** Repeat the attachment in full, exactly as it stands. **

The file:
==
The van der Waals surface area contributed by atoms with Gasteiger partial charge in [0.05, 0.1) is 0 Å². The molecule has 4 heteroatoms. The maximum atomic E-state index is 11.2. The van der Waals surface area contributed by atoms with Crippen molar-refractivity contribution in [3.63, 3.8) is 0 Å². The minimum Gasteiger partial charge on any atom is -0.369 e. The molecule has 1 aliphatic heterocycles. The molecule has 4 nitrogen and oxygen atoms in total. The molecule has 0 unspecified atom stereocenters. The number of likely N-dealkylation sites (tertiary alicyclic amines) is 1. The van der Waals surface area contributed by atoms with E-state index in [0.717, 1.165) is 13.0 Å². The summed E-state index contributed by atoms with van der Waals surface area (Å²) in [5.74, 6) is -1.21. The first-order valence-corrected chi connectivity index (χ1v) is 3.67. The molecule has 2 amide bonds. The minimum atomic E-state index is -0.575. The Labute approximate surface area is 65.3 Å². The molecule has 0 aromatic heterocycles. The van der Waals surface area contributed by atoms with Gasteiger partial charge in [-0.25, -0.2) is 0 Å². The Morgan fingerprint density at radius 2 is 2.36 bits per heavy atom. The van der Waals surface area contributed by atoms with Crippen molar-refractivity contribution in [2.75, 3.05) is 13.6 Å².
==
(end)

The van der Waals surface area contributed by atoms with Gasteiger partial charge in [0.05, 0.1) is 0 Å². The molecule has 4 heteroatoms. The maximum atomic E-state index is 11.2. The van der Waals surface area contributed by atoms with Crippen molar-refractivity contribution in [3.63, 3.8) is 0 Å². The minimum Gasteiger partial charge on any atom is -0.369 e. The molecule has 1 aliphatic heterocycles. The molecule has 4 nitrogen and oxygen atoms in total. The molecule has 0 unspecified atom stereocenters. The number of likely N-dealkylation sites (tertiary alicyclic amines) is 1. The van der Waals surface area contributed by atoms with E-state index in [0.717, 1.165) is 13.0 Å². The summed E-state index contributed by atoms with van der Waals surface area (Å²) in [5.74, 6) is -1.21. The first-order valence-corrected chi connectivity index (χ1v) is 3.67. The molecule has 2 amide bonds. The minimum atomic E-state index is -0.575. The Labute approximate surface area is 65.3 Å². The molecule has 0 aromatic heterocycles. The van der Waals surface area contributed by atoms with Gasteiger partial charge in [-0.25, -0.2) is 0 Å². The Morgan fingerprint density at radius 2 is 2.36 bits per heavy atom. The van der Waals surface area contributed by atoms with Crippen molar-refractivity contribution in [2.75, 3.05) is 13.6 Å².